Teaching English is an awesome job because it truly allows you to connect with the local culture. What better way to truly immerse yourself in a foreign land than to spend your days with a classroom of thirty students? It’s also a great way to give back -- the language skills you impart will be a lifelong gift for your students, and you can help be a bridge of understanding between cultures.
2. Supporting a Family as an Au Pair
Another common job abroad is to be an au pair or nanny. In many places, families seek au pairs who are fluent English speakers, or native speakers of another language, to help their children learn, practice and improve upon desired language skills. With this as the primary reason, there are many postings for au pair jobs overseas.
As an au pair, your job function will vary based on the individual needs of the family you are assigned to. However, your primary responsibility is normally to care for a child or children while their parents are working or otherwise occupied. You may be responsible for watching children who are too young to attend school during the day or picking up school age children from school, escorting them home, assisting with homework and entertaining them through the evening. Au pairs may also be asked to help clean, run errands or tutor.
If you enjoy children, being an au pair may be a great fit for you. You’ll have the opportunity to develop deep bonds with a family abroad as you integrate into their daily lives. Being an au pair sometimes comes with additional perks – perhaps you’ll get to escort children to nearby attractions such as visiting a park, museum or zoo. Working for a family may also give you an additional support system in-country as you adapt to your new locale.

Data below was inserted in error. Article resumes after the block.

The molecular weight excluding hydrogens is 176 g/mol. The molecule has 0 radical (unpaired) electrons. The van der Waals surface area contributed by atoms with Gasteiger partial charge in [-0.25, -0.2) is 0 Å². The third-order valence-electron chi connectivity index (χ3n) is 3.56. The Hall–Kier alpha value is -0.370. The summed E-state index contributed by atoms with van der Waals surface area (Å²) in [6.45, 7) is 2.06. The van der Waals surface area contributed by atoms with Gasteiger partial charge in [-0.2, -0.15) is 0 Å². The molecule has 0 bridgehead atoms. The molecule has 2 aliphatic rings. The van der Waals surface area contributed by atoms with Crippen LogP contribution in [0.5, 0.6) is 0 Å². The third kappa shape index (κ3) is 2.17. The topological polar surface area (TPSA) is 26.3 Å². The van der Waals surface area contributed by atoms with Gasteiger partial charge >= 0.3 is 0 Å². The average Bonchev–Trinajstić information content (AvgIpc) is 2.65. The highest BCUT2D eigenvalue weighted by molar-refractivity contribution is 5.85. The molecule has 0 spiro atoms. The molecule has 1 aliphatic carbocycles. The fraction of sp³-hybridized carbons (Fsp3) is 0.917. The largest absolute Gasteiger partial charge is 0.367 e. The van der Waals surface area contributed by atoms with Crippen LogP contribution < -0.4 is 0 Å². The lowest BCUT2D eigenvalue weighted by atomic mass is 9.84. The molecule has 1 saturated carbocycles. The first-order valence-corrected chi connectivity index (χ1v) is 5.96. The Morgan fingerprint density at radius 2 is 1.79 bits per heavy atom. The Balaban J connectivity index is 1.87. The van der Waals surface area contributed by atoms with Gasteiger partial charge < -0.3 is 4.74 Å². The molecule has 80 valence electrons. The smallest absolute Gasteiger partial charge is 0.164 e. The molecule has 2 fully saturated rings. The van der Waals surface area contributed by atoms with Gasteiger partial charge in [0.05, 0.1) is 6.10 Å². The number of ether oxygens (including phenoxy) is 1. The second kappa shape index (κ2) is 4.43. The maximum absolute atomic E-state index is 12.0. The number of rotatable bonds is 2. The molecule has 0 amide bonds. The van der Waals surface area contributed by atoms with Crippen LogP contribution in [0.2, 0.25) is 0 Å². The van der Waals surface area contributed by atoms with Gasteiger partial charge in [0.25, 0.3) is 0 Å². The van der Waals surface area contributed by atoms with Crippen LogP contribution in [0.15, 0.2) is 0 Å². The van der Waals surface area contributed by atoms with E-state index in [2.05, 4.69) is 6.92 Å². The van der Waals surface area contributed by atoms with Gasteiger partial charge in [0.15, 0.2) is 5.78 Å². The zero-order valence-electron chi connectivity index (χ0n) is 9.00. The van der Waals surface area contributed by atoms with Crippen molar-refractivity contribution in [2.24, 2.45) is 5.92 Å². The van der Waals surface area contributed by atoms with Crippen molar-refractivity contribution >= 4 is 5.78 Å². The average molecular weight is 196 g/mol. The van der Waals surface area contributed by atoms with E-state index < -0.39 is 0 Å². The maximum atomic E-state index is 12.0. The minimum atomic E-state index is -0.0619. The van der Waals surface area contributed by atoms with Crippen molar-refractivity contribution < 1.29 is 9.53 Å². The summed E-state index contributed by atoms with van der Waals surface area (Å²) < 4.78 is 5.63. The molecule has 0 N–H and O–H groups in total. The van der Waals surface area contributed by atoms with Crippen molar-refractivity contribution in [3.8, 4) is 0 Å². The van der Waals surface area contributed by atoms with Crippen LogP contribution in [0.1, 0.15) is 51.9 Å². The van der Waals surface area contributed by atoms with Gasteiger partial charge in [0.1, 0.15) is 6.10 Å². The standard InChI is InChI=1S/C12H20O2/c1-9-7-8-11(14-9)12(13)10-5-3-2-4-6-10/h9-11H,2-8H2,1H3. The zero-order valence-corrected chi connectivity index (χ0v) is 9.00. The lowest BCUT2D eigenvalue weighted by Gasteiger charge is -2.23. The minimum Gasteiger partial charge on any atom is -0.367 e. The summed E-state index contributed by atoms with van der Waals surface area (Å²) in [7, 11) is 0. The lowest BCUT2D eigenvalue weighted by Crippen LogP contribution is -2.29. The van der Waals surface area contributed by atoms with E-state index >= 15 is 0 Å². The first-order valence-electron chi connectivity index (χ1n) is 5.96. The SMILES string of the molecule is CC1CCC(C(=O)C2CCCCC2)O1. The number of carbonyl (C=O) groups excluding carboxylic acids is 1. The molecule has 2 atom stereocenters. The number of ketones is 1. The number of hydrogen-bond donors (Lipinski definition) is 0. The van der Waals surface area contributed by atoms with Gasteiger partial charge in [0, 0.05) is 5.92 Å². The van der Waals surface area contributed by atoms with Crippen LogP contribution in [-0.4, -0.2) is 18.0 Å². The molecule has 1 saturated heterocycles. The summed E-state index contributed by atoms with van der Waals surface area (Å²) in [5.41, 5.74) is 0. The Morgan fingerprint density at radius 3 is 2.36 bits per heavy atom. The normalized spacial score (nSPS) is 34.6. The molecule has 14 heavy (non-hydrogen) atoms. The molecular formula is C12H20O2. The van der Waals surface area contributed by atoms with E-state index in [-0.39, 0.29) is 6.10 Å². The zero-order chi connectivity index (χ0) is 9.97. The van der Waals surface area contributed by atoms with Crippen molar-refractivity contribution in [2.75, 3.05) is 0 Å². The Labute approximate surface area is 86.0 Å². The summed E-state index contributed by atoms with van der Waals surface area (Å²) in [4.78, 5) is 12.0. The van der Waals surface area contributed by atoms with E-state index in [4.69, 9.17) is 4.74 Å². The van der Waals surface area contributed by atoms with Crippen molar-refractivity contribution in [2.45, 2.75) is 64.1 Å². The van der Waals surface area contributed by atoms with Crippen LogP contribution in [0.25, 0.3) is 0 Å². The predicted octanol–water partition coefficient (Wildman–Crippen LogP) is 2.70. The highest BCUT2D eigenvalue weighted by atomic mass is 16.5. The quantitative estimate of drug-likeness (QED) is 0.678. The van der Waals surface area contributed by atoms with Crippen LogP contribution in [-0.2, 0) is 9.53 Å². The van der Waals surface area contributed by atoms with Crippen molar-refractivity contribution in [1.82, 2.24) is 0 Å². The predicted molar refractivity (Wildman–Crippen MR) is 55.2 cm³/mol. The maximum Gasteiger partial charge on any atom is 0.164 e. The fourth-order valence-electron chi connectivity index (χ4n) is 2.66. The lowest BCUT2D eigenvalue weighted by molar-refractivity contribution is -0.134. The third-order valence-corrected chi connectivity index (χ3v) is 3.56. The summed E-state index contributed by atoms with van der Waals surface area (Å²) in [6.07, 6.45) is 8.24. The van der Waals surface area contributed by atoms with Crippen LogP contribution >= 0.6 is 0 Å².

3. Getting Your Hands Dirty While WWOOF-ing
No, that’s not the sound of a dog barking. WWOOF, or World Wide Opportunities on Organic Farms, is a network of independent farms who welcome international workers. With WWOOF you can find work on organic farms all over the world, from Costa Rica and Australia to Austria and Israel.
As a WWOOF-er you are technically a volunteer, working on an organic farm for 4-6 hours a day in exchange for food and accommodation. Typical work duties include planting seeds, plants or trees, picking crops and harvesting, making composts, feeding livestock or mending/constructing fencing.
WWOOF tends to attract like-minded individuals, and many participants say it is a great way to make new friends and meaningful connections with people from around the world. As a worker on a farm, you also get to be outside for large portions of the day, ditching the office setting for fresh air and sunshine. Those who have a strong interest in sustainable living will also relish the opportunities to learn about organic living that WWOOF provides.
4. Fostering Tourism as a Hostel Employee
Working at a hostel is another classic choice for a job abroad. This type of work is often seasonal. During peak travel periods, hostels in popular destinations often need extra employees to help with smooth operations. As an English speaker, your communication skills will be valuable in helping with guests who come from Australia, New Zealand, the United Kingdom, United States and more, as English is often a bridge language for many different nations.